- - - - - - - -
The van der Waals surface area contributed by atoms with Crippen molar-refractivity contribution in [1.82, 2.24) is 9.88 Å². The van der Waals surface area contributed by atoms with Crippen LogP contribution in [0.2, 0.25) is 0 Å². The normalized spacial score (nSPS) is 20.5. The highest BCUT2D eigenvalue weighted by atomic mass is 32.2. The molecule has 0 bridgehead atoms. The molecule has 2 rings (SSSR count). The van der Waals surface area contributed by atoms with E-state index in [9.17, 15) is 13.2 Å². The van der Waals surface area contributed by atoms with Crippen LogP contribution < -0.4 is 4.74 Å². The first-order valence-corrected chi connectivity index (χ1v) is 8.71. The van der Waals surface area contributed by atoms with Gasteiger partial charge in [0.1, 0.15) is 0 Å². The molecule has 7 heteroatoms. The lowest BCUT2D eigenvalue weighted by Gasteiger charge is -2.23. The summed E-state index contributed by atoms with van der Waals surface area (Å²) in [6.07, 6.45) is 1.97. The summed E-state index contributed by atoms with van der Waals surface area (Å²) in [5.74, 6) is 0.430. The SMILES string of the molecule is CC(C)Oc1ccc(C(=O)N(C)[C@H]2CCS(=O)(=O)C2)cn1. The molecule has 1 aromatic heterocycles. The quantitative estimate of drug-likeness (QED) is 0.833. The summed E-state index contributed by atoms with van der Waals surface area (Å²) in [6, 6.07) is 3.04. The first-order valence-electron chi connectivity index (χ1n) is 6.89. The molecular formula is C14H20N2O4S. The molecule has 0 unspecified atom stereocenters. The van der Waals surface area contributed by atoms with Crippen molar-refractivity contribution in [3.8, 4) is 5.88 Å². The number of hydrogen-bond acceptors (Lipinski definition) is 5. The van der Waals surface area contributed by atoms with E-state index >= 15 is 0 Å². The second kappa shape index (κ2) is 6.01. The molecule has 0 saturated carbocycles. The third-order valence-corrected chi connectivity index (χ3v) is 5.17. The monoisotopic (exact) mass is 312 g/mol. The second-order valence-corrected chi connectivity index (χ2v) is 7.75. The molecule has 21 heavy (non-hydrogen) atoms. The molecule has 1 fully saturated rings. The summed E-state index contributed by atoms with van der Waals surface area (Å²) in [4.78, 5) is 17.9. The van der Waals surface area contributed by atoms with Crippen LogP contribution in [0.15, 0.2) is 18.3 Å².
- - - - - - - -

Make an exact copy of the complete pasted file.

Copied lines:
The van der Waals surface area contributed by atoms with Crippen molar-refractivity contribution in [1.82, 2.24) is 9.88 Å². The van der Waals surface area contributed by atoms with Crippen LogP contribution in [0.2, 0.25) is 0 Å². The normalized spacial score (nSPS) is 20.5. The highest BCUT2D eigenvalue weighted by atomic mass is 32.2. The molecule has 0 bridgehead atoms. The molecule has 2 rings (SSSR count). The van der Waals surface area contributed by atoms with E-state index in [9.17, 15) is 13.2 Å². The van der Waals surface area contributed by atoms with Crippen LogP contribution < -0.4 is 4.74 Å². The first-order valence-corrected chi connectivity index (χ1v) is 8.71. The van der Waals surface area contributed by atoms with Gasteiger partial charge in [0.1, 0.15) is 0 Å². The molecule has 7 heteroatoms. The lowest BCUT2D eigenvalue weighted by Gasteiger charge is -2.23. The summed E-state index contributed by atoms with van der Waals surface area (Å²) in [6.07, 6.45) is 1.97. The summed E-state index contributed by atoms with van der Waals surface area (Å²) in [5.74, 6) is 0.430. The SMILES string of the molecule is CC(C)Oc1ccc(C(=O)N(C)[C@H]2CCS(=O)(=O)C2)cn1. The molecule has 1 aromatic heterocycles. The quantitative estimate of drug-likeness (QED) is 0.833. The summed E-state index contributed by atoms with van der Waals surface area (Å²) in [6, 6.07) is 3.04. The first-order valence-electron chi connectivity index (χ1n) is 6.89. The molecular formula is C14H20N2O4S. The molecule has 0 unspecified atom stereocenters. The van der Waals surface area contributed by atoms with Crippen molar-refractivity contribution in [3.8, 4) is 5.88 Å². The number of hydrogen-bond acceptors (Lipinski definition) is 5. The van der Waals surface area contributed by atoms with E-state index >= 15 is 0 Å². The second kappa shape index (κ2) is 6.01. The molecule has 0 saturated carbocycles. The third-order valence-corrected chi connectivity index (χ3v) is 5.17. The monoisotopic (exact) mass is 312 g/mol. The second-order valence-corrected chi connectivity index (χ2v) is 7.75. The molecule has 21 heavy (non-hydrogen) atoms. The molecule has 1 fully saturated rings. The summed E-state index contributed by atoms with van der Waals surface area (Å²) in [4.78, 5) is 17.9. The van der Waals surface area contributed by atoms with Crippen LogP contribution in [0.15, 0.2) is 18.3 Å².